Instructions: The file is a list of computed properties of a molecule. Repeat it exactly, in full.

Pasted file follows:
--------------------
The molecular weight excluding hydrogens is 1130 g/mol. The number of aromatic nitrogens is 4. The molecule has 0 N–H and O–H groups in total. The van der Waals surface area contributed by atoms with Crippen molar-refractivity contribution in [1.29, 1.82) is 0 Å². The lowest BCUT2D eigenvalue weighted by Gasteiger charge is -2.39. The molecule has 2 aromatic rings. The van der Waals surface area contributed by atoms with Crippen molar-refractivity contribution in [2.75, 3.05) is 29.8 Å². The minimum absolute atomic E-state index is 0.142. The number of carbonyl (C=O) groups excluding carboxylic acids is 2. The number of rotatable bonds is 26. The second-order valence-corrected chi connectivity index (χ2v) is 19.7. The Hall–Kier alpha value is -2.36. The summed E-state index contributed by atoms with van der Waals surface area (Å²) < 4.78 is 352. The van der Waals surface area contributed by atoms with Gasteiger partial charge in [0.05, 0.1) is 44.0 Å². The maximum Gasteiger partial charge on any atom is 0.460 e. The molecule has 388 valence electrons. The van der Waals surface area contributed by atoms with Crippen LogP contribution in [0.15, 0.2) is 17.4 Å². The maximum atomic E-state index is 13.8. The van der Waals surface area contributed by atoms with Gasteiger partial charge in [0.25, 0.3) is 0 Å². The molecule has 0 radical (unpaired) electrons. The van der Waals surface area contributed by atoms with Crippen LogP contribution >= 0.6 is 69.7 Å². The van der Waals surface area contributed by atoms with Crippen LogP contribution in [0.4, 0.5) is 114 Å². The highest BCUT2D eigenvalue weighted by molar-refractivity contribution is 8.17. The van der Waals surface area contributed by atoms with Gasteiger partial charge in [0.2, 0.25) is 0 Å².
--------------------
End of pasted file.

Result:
The molecular weight excluding hydrogens is 1130 g/mol. The number of aromatic nitrogens is 4. The molecule has 0 N–H and O–H groups in total. The van der Waals surface area contributed by atoms with Crippen molar-refractivity contribution in [1.29, 1.82) is 0 Å². The lowest BCUT2D eigenvalue weighted by Gasteiger charge is -2.39. The molecule has 2 aromatic rings. The van der Waals surface area contributed by atoms with Crippen molar-refractivity contribution in [2.75, 3.05) is 29.8 Å². The minimum absolute atomic E-state index is 0.142. The number of carbonyl (C=O) groups excluding carboxylic acids is 2. The number of rotatable bonds is 26. The second-order valence-corrected chi connectivity index (χ2v) is 19.7. The Hall–Kier alpha value is -2.36. The summed E-state index contributed by atoms with van der Waals surface area (Å²) < 4.78 is 352. The van der Waals surface area contributed by atoms with Gasteiger partial charge in [0.05, 0.1) is 44.0 Å². The maximum Gasteiger partial charge on any atom is 0.460 e. The molecule has 388 valence electrons. The van der Waals surface area contributed by atoms with Crippen LogP contribution in [0.15, 0.2) is 17.4 Å². The maximum atomic E-state index is 13.8. The van der Waals surface area contributed by atoms with Gasteiger partial charge in [0.25, 0.3) is 0 Å². The molecule has 0 radical (unpaired) electrons. The van der Waals surface area contributed by atoms with Crippen LogP contribution >= 0.6 is 69.7 Å². The van der Waals surface area contributed by atoms with Crippen LogP contribution in [0.4, 0.5) is 114 Å². The highest BCUT2D eigenvalue weighted by molar-refractivity contribution is 8.17. The van der Waals surface area contributed by atoms with Gasteiger partial charge in [0.2, 0.25) is 0 Å².